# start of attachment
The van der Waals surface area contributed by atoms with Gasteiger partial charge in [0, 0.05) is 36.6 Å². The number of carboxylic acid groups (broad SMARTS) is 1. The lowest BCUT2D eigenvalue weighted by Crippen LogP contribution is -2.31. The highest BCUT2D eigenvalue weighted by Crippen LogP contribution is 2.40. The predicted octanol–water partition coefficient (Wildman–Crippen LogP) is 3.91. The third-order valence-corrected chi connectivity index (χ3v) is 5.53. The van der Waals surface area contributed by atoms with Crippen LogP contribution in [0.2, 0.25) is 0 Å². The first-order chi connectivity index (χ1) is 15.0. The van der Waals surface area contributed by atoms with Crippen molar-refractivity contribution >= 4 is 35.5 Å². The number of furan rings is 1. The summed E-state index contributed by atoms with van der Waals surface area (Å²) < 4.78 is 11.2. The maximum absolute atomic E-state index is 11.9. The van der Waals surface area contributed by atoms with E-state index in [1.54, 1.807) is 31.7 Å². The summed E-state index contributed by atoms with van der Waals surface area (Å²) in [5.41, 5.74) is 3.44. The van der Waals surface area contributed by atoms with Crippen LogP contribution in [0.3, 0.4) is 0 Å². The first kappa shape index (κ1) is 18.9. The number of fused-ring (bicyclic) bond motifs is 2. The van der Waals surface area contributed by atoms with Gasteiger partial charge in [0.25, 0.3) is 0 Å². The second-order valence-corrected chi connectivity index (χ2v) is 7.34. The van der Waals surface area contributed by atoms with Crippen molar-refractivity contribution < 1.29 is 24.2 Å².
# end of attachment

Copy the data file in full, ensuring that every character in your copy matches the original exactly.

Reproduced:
The van der Waals surface area contributed by atoms with Gasteiger partial charge in [0, 0.05) is 36.6 Å². The number of carboxylic acid groups (broad SMARTS) is 1. The lowest BCUT2D eigenvalue weighted by Crippen LogP contribution is -2.31. The highest BCUT2D eigenvalue weighted by Crippen LogP contribution is 2.40. The predicted octanol–water partition coefficient (Wildman–Crippen LogP) is 3.91. The third-order valence-corrected chi connectivity index (χ3v) is 5.53. The van der Waals surface area contributed by atoms with Crippen LogP contribution in [0.2, 0.25) is 0 Å². The first-order chi connectivity index (χ1) is 15.0. The van der Waals surface area contributed by atoms with Crippen molar-refractivity contribution >= 4 is 35.5 Å². The number of furan rings is 1. The summed E-state index contributed by atoms with van der Waals surface area (Å²) < 4.78 is 11.2. The maximum absolute atomic E-state index is 11.9. The van der Waals surface area contributed by atoms with E-state index in [1.54, 1.807) is 31.7 Å². The summed E-state index contributed by atoms with van der Waals surface area (Å²) in [5.41, 5.74) is 3.44. The van der Waals surface area contributed by atoms with Crippen LogP contribution in [0.3, 0.4) is 0 Å². The first kappa shape index (κ1) is 18.9. The number of fused-ring (bicyclic) bond motifs is 2. The van der Waals surface area contributed by atoms with Gasteiger partial charge in [0.25, 0.3) is 0 Å². The second-order valence-corrected chi connectivity index (χ2v) is 7.34. The van der Waals surface area contributed by atoms with Crippen molar-refractivity contribution < 1.29 is 24.2 Å².